Earthquake Retrofitting & House Bolting for Los Angeles Properties
the Single Best Investment a Homeowner Can Make
As the saying goes, “Southern California is earthquake country.” And there is no better way to protect your home in the event of a large earthquake than through seismic retrofitting.
Seismic retrofitting typically involves the bracing and bolting a home’s floor system to its foundation. Additionally, foundation cracks may need to be addressed, footings may need to be replaced and enhanced, and underpinning may need to be performed. In many cases, additional sheathing and concrete support systems may also need to be added to a home’s foundational structure.
The potential value of these retrofits can be immense given the otherwise fragile nature of an un-attached, deteriorating raised foundation. Homes that are not retrofit have a high likelihood of falling off their existing concrete footings and literally collapsing in the event of a sharp jolt.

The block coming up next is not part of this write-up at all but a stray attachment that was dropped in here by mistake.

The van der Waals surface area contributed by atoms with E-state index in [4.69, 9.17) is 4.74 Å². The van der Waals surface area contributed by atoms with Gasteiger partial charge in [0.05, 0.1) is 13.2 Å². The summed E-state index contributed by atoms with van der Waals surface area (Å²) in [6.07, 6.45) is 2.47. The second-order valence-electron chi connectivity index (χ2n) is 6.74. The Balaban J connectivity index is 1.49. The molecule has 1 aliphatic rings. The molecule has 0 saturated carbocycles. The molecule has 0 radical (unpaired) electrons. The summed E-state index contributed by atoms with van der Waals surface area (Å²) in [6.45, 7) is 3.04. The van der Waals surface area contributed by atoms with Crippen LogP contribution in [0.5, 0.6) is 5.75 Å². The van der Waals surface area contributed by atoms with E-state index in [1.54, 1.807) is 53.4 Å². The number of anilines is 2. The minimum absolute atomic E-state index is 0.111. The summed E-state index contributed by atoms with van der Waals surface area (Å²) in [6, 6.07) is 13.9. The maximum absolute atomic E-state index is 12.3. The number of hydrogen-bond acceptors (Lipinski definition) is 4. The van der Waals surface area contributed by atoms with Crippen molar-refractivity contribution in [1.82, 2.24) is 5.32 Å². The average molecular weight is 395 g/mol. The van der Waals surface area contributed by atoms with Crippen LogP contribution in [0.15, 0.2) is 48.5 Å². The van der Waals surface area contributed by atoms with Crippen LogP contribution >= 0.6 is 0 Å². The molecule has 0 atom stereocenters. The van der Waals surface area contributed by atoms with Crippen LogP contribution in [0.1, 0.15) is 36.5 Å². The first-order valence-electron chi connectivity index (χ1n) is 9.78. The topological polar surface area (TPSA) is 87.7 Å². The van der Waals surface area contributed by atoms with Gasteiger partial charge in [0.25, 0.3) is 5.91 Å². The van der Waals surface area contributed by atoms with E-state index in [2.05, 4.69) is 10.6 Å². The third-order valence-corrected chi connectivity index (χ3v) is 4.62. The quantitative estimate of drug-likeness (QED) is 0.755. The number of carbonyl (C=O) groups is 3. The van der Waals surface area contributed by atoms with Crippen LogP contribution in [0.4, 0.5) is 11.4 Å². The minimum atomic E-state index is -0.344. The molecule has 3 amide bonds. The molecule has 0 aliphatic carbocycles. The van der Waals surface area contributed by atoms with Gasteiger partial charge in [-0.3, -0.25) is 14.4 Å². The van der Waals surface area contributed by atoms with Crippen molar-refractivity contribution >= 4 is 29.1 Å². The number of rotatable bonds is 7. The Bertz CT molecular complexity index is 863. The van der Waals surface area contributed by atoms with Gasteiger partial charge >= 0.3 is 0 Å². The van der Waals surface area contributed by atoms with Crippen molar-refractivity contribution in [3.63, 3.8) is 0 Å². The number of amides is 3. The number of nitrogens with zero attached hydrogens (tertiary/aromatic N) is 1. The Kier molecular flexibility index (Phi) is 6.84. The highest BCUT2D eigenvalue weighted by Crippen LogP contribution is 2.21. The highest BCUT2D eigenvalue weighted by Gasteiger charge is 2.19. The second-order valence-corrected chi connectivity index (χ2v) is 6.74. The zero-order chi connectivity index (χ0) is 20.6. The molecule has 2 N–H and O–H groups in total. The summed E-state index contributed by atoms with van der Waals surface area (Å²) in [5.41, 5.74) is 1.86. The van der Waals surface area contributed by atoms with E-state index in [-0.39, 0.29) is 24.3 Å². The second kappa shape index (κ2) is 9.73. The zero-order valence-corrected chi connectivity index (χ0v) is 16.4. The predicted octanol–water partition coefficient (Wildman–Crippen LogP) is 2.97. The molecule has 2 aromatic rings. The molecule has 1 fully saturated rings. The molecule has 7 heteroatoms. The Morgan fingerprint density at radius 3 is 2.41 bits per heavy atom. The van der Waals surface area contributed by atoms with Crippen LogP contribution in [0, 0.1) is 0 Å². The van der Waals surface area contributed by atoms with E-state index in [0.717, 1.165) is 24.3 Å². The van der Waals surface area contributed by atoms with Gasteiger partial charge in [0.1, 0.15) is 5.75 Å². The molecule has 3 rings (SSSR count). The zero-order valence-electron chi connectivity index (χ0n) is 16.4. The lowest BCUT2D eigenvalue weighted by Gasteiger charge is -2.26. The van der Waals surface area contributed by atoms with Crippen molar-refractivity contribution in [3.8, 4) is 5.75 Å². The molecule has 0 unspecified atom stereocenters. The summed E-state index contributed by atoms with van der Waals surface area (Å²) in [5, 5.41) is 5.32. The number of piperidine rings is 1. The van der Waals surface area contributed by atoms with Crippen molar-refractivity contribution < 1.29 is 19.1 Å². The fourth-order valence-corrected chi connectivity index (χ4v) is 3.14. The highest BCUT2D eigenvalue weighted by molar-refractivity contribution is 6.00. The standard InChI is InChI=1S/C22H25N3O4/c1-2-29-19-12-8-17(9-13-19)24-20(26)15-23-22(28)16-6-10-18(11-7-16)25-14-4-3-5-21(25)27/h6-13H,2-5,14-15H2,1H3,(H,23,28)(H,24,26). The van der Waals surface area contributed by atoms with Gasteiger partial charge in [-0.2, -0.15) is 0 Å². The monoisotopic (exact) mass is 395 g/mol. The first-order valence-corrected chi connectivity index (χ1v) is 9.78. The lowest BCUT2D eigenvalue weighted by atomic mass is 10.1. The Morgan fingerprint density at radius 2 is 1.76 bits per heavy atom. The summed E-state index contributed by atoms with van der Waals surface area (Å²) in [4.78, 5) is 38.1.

NO “ONE SIZE FITS ALL” SOLUTION
Earthquake retrofitting is different for every home. The amount and type of bracing, bolting, underpinning, concrete work, and sheathing is dependent on the design of each individual home and the environment in which it was built (i.e. the slope, the soil, the surrounding water run-off etc.) At Anchorstrong we evaluate each customer’s scenario independently and design for an optimal solution.
HIGHEST RISK HOMES
Homes built prior to 1945, almost universally were not built with their floor system bolted down to their foundation. As a result, these homes fail to live up to modern Los Angeles seismic codes and may be much more exposed to damage during a quake. Many of these homes, however, can be upgraded and strengthened to withstand future quakes with a relatively modest investment.